15 year old Blane helping with cattle vaccinations

This is a great opportunity for us to be able to help them out when we need a few extra hands to work while the weather is good, as most of the farm labor we use is all our family.  We always keep a close eye on them, and would not ask them to do a job if we did not feel that they were capable.  While they are here we watch over them not like an employer, but they are watched as if they were our own kids. 

I understand that the proposed rule would not allow my daughters to work on our “corporate farm”.  Our girls are ten and seven, and have been around livestock their entire lives.  They are both very skilled at being around both hogs and cattle.  I love them both very much, and want them to learn some of life’s lessons that can only be learned by being out on the farm following me around just as I did with my dad and grandpa. 

Bridget working along side her Grandpa!

I find it very interesting that when we have people out helping with livestock that our girls are telling them how to move around the cattle, where to stand, what tone of voice to use with them, just things that unless you’ve been raised around it you don’t understand. 

Niece Monica relaxing after unloading feeder pigs

Bridget with her chickens

 We have nieces and nephews that just love coming to the farm.  My niece from Arizona comes and spends a few weeks in the summer with us.

 I know that farming is a dangerous occupation, and that there is risk with having kids out on the farm.  I also realize that there have been several accidents recently, as when they happen it really hits home.  But I feel that it should be the parents’ responsibility to be sure that their kids are kept safe.  Whether my girls choose to work somewhere else or on our farm until they are eighteen, I will always be sure that it is a safe environment, as I’m the parent and ultimately responsible. ”  Chad Schutz

It is truly important for kids to be able to be responsible for something and to learn how to work.  As you can see from the pictures, it can be fun, too.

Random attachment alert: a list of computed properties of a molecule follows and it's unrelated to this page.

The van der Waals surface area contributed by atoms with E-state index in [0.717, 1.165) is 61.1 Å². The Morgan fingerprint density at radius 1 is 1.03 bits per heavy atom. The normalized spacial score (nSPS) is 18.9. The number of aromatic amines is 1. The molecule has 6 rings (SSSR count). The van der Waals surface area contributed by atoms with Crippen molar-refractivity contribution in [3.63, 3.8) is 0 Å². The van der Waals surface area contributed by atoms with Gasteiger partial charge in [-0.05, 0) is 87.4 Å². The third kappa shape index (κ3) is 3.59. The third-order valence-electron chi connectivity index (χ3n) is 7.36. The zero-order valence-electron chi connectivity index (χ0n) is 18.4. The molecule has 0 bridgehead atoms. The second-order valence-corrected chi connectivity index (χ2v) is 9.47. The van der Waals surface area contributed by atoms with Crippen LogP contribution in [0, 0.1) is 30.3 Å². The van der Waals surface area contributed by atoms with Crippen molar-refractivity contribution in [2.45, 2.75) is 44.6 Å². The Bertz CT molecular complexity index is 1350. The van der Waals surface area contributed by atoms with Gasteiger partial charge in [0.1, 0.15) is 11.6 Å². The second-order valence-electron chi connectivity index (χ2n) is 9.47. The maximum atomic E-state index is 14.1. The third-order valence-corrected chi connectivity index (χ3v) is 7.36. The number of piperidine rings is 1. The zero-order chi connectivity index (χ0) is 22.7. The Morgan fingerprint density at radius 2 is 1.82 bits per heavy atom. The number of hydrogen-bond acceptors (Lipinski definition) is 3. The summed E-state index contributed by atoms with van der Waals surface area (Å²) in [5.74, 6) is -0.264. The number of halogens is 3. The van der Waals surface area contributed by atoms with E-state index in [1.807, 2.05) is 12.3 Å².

Lana feeding Annie the bottle calf

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Its days like today that make me dread the rain. It is about 33 degrees rainy, misty and windy. Days like these make it hard on our outdoor livestock. It is easy to get wet and chilled and like humans, that makes your immune system work harder. It is muddy and sloppy, one degree colder and at least things would be frozen. Now on the other hand, our wells are really low from lack of rain throughout the summer and fall. That means any moisture we get is a blessing, so I shouldn’t complain! Easier said than done.

The hoop!

Today I am thankful that a few years back we built a large hoop building to feed cattle in. We have cows and calve them in one pasture and then when the babies are weaned they get moved into the hoop. They have the hoop and the pasture next to it, but today they are penned up in the hoop with fresh bedding, fresh water, and plenty of feed.

The cattle playing with their straw bedding.

If we would open the gate, they wouldn’t go out. They like the hoop!

The calves are dry and content, just the way we like them. If they were out in the pasture with no shelter, there’s a pretty good chance that some of them would not feel good in a few days and that is never fun.

Our hogs are pretty well off, too! They live in a temperature controlled environment with the same amenities the cattle have; they are dry, fed, watered, and safe from predators.

Happy pigs.

I forgot to mention predators with the cattle. We have a lot of coyotes around here and they are hungry. We lost two baby calves this fall to coyotes, but I digress. The hogs also have fans and sprinklers for the really hot days during the summer.

The horses tend to be out in the weather the most, but this seems to be by choice. They have a couple of barns they can go in and there is hay inside for them, but they stand outside and eat anyway. I’m sure they know what they need to be comfortable, smart critters. At least all of our animals have the shelter they need to stay safe and healthy, so there is another blessing!

Chad and Lana draining a field.

Farmers deal with precipitation and lack of all year long. That is nothing new, but it doesn’t mean it can’t be frustrating at times. Growing our crops is extremely dependent on the weather. Too much rain and you can’t plant because of the mud and too little and the corn won’t grow. We have had times when we have to dig drenches to help drain the fields.

The past few weeks we are having some field tile put in to help with the wet spots. There is always work to be done!

In need of tile!

Getting the tile!

So, back to work for me on this rainy nasty, blessing of a day! There are always jobs to do inside. I hope you and your animals stay warm and dry.